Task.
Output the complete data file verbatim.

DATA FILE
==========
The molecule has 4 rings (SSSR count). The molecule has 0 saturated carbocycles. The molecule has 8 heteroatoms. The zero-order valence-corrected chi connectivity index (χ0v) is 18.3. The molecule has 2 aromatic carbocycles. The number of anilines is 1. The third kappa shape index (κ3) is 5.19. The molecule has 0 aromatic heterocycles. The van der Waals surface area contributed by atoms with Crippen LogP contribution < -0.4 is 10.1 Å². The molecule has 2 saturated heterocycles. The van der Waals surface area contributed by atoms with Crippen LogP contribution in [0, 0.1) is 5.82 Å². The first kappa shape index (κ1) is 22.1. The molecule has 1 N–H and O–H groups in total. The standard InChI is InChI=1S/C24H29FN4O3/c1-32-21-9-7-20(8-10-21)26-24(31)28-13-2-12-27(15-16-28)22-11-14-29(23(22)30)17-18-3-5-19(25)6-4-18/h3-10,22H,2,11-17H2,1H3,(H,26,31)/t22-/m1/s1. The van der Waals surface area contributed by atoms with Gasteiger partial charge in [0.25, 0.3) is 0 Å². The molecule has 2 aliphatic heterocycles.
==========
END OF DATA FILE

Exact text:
The molecule has 4 rings (SSSR count). The molecule has 0 saturated carbocycles. The molecule has 8 heteroatoms. The zero-order valence-corrected chi connectivity index (χ0v) is 18.3. The molecule has 2 aromatic carbocycles. The number of anilines is 1. The third kappa shape index (κ3) is 5.19. The molecule has 0 aromatic heterocycles. The van der Waals surface area contributed by atoms with Crippen LogP contribution < -0.4 is 10.1 Å². The molecule has 2 saturated heterocycles. The van der Waals surface area contributed by atoms with Crippen LogP contribution in [0, 0.1) is 5.82 Å². The first kappa shape index (κ1) is 22.1. The molecule has 1 N–H and O–H groups in total. The standard InChI is InChI=1S/C24H29FN4O3/c1-32-21-9-7-20(8-10-21)26-24(31)28-13-2-12-27(15-16-28)22-11-14-29(23(22)30)17-18-3-5-19(25)6-4-18/h3-10,22H,2,11-17H2,1H3,(H,26,31)/t22-/m1/s1. The van der Waals surface area contributed by atoms with Gasteiger partial charge in [0.25, 0.3) is 0 Å². The molecule has 2 aliphatic heterocycles.